And so, Stonehenge has been rendered banal through its ubiquity. Stonehenge limits and constrains our discourse as a word, concept, and image. Why is Stonehenge Ritual any less – or more – nonsensical than Stonehenge Whiskey and Coke? Why do we have to accept Stonehenge Age but laugh at Stonehenge Marmite?

The ubiquity of Stonehenge is something that has been playing on my mind for a while. And not just in terms of the disproportionate amounts of intellect, money, and time spent on the archaeology of this monument and its surrounding landscape. I have also been concerned about the dominance of Stonehenge in the public imagination when it comes to British prehistory (not even just the Neolithic period). For many people Stonehenge is British / English prehistory.

For some Stonehenge is a political symbol of Britishness / Englishness, which is deeply problematic, and in some senses is enabled by the ways that archaeologists fetishise this place, and probably not helped by its pop culture aesthetic.

The Sun, 12 June 2018

This ubiquity comes in many forms. For instance, the coverage of Stonehenge in Britain’s popular archaeology magazine, British Archaeology, is remarkable in its quantity and depth in comparison to any other site, never mind any other Neolithic site. (The only story that came close to competing in the last decade was the discovery of the skeleton of Richard III.) To quantify this, I considered the front page, the main selling point of this magazine in shops and online, to be representative of the main stories and headlines contained within each edition. I looked at every cover of this magazine published between November 2003 and May-June 2017 (83 editions in all). A remarkable 11% of these editions had as the main front cover feature Stonehenge. On seven occasions, Stonehenge was the cover feature two editions in a row.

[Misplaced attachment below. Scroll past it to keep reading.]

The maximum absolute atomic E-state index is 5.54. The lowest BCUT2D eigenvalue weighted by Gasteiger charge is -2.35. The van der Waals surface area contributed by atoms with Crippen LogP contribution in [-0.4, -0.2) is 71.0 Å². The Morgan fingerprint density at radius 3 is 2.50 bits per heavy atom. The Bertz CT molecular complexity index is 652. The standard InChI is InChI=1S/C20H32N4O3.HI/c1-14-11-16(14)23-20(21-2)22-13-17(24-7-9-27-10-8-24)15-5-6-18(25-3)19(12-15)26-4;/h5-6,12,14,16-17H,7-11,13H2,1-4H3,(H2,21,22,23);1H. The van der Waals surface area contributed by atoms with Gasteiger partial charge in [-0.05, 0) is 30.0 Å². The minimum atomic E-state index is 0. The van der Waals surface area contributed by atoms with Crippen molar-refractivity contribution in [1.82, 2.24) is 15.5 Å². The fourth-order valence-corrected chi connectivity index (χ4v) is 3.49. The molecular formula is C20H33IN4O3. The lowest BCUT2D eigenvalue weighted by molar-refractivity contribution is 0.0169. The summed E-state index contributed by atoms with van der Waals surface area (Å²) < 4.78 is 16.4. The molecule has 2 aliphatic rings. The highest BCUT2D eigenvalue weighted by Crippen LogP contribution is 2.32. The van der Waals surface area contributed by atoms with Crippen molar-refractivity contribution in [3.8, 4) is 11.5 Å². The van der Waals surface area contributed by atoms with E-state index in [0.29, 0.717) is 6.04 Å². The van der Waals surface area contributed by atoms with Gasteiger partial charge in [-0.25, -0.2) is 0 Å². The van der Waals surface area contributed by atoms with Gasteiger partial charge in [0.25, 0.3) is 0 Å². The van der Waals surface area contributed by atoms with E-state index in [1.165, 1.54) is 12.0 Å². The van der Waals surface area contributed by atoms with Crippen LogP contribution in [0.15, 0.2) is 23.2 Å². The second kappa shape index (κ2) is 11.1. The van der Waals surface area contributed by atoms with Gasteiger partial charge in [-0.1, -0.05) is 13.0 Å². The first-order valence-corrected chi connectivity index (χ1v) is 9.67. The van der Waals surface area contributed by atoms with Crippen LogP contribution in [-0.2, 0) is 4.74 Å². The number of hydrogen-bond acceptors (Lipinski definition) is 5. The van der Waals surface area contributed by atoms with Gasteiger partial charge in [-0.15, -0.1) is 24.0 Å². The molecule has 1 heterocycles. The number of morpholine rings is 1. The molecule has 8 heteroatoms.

In the same period, only one other Neolithic site was afforded cover story prominence (0.13%), and this was the Ness of Brodgar, Orkney, the other dominant pole of British Neolithic studies.

Internal content shows an even stronger bias towards Stonehenge, with at least 29% of the issues containing an article about Stonehenge. A few stories were about Durrington Walls which is gradually adopting the role of ‘the place where the Stonehenge builders lived’ in the literature. For this dataset, I only focused on articles mentioned on the front cover of the magazine, and it is likely this underplays the true level of Stonehenge content. News stories about Stonehenge are commonplace and are not included in these figures. Only five other British Neolithic sites were mentioned on the front cover of any of these 83 magazines, and three of these are in Wessex (Avebury, Silbury Hill, Dorset excavations the name of which currently escapes me….).

I am not being critical of the editor across this period, Mike Pitts. He clearly knows his audience! And I have not looked at this for a few years so the balance may well have shifted.

Stonehenge ubiquity is therefore reflected in archaeology the discipline, and academic and popular publications. And it seems a vast array of other walks of life.

Did you know, for instance, that there are over 80 replica and fake Stonehenges around the world today, lovingly documented by the wonderful Clonehenge blog.

This is where #StonehengeAnything comes in.